It’s hard to believe that we’re almost to Chinese New Year’s Day again. The year slipped by so quickly! I hope you all had a productive and prosperous year of the Rooster. It was a wonderful year for me, as you might have noticed on my books tab: the third book in my Mei-hua trilogy, Trapped, was nominated for an Agatha Award and for a Silver Falchion Award. Both are great honors.
Deadly Relations launches on—you guessed it—February 16th, Chinese New Year’s Day. I hope the new protagonists are as popular with you as Mei-hua is. I think of this new venture as the Itinerant Scholar series–even through there are two protagonists—one male and one female.
Why one male and one female? Because although Imperial China was definitely diverse socially and culturally, the genders were very much separated from each other in their everyday life. For my story, that meant it would be very difficult for a man to be able to find out first-hand what was going on in the women’s world and visa-versa. It would also be quite difficult for a woman to fully penetrate the men’s domain. To overcome this problem, I decided to have a team of two: Shu-chang, a young itinerant scholar, and Xiang-hua, a young women’s doctor.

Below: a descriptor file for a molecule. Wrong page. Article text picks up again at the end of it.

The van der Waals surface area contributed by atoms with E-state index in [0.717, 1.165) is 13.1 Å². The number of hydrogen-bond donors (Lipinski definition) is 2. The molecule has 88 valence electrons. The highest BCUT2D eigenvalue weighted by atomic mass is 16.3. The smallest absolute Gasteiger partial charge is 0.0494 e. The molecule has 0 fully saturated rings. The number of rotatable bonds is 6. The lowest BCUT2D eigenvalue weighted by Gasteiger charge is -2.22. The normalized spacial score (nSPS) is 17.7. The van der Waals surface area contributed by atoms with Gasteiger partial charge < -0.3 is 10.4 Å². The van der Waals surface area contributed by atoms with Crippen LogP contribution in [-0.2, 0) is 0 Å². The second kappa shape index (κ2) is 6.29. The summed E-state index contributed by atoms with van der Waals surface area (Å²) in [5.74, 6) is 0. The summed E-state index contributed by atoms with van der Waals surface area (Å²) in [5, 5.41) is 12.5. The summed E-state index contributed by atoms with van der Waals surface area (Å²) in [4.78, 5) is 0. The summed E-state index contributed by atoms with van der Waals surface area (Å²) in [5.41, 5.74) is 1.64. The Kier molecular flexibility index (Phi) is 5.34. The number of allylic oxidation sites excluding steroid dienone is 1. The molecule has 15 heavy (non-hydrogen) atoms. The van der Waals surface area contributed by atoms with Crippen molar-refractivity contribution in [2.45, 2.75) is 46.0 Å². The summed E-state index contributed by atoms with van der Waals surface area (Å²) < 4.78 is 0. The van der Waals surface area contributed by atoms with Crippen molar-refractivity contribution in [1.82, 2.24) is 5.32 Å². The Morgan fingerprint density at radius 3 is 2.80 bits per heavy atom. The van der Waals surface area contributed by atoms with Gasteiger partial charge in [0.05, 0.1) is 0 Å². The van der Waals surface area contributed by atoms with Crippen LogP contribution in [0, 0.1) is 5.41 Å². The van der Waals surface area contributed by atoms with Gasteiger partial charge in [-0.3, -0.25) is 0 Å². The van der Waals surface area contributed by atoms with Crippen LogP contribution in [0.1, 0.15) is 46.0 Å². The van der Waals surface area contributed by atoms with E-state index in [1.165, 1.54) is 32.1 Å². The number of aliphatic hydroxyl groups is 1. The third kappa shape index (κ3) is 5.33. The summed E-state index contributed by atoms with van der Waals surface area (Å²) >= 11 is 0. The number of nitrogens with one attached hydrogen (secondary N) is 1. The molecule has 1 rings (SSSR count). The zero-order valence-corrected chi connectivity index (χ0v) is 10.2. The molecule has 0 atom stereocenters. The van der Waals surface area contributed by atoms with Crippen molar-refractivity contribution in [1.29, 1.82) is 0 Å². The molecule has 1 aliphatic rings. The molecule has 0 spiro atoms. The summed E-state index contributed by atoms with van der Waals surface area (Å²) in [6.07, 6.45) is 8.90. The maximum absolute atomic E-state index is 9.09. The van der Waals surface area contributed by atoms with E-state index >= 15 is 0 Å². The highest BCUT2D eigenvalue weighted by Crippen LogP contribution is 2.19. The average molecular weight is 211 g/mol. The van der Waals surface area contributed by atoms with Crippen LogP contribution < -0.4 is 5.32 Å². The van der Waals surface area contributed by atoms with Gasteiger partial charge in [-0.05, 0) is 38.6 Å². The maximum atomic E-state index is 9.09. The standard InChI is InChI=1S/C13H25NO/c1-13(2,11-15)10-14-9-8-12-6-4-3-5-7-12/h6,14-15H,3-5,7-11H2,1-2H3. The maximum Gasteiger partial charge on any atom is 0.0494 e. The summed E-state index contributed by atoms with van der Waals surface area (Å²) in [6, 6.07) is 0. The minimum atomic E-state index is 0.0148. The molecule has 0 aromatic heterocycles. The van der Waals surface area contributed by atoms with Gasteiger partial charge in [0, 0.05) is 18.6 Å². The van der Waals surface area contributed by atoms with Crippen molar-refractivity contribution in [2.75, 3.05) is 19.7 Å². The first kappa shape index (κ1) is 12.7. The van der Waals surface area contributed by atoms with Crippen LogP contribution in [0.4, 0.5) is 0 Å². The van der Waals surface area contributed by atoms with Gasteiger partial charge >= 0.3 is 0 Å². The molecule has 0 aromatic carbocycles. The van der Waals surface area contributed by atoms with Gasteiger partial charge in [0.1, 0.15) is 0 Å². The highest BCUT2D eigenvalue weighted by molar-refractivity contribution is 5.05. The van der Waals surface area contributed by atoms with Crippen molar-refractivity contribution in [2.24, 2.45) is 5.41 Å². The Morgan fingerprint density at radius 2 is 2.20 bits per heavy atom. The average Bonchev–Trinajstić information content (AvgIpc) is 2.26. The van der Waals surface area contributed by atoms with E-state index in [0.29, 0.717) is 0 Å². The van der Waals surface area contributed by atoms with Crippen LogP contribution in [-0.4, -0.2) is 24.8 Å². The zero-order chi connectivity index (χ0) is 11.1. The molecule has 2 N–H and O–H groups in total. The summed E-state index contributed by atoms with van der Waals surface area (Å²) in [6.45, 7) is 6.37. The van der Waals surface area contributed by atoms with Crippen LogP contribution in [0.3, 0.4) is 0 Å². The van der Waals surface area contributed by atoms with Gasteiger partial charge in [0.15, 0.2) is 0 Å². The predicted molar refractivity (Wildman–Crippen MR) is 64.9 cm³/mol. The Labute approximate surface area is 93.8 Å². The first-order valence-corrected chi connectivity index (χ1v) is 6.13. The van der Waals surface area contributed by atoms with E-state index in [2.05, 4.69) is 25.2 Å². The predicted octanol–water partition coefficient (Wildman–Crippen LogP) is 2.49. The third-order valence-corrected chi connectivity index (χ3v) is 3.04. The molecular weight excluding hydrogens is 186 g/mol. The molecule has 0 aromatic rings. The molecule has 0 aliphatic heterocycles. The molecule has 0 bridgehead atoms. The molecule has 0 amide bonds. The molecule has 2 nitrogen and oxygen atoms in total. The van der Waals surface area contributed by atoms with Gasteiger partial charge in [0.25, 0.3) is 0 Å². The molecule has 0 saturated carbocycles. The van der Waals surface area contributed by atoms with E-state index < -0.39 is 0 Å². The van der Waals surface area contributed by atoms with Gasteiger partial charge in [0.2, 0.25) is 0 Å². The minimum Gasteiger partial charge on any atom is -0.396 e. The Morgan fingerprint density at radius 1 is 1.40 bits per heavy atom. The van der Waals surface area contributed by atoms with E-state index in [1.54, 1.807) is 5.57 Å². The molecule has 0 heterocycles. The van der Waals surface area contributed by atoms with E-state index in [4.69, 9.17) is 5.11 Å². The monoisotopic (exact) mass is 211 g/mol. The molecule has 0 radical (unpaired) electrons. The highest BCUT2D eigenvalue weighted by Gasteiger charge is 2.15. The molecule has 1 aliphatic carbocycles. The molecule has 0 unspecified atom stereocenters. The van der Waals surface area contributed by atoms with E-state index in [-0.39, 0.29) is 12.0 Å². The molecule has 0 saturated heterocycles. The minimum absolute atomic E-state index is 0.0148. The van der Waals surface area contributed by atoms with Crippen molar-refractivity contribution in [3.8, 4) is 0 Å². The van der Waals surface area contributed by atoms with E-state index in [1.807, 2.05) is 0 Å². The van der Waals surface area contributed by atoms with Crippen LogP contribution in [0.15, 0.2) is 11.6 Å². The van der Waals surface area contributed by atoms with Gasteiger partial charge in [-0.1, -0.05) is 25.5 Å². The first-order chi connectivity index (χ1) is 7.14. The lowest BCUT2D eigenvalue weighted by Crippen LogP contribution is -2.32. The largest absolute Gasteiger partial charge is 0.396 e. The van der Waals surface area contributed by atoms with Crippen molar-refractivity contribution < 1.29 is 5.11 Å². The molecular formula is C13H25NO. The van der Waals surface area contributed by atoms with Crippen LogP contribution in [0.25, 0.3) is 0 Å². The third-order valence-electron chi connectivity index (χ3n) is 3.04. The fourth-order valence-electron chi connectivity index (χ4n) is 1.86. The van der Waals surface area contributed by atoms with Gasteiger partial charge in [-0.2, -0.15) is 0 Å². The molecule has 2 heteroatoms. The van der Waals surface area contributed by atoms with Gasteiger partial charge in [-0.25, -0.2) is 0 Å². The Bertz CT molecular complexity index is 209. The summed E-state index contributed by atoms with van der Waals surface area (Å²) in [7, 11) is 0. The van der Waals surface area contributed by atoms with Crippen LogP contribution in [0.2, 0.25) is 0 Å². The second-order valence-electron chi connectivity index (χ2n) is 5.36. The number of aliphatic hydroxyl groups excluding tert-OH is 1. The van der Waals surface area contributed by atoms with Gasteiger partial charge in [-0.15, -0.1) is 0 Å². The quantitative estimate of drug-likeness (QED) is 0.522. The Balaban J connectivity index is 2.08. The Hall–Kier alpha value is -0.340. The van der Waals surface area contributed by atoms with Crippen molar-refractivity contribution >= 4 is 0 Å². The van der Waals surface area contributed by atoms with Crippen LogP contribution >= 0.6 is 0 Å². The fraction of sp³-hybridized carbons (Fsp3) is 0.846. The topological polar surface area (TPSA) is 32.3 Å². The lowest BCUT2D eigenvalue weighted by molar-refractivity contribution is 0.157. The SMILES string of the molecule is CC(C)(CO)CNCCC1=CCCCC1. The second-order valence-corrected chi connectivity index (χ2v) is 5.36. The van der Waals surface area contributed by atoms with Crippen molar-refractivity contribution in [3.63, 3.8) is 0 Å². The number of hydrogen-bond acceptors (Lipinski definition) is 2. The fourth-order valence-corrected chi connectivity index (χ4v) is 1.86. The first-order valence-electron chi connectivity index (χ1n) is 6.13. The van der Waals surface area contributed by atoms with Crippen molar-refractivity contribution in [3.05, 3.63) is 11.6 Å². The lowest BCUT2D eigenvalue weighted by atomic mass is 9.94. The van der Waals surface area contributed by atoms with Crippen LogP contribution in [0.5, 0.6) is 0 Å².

Both characters are fictional, yet either could have actually existed in late 14th century China. In fact, Xiang-hua is modeled after Tan Yunxian, an accomplished female doctor who really lived during the Ming Dynasty. Tan also wrote the only book ever published by a female doctor in which she described her patients and the medical applications she used to treat their problems. Her book has been especially helpful to me in developing Xiang-hua, as a character, as well as suggesting what her family might have been like. These are the kind of resources that are gold to an author.
If you’re interested in a translation of Tan Yunxian’s book, check out Miscellaneous Records of a Female Doctor translated by Lorraine Wilcox with Yue Lu.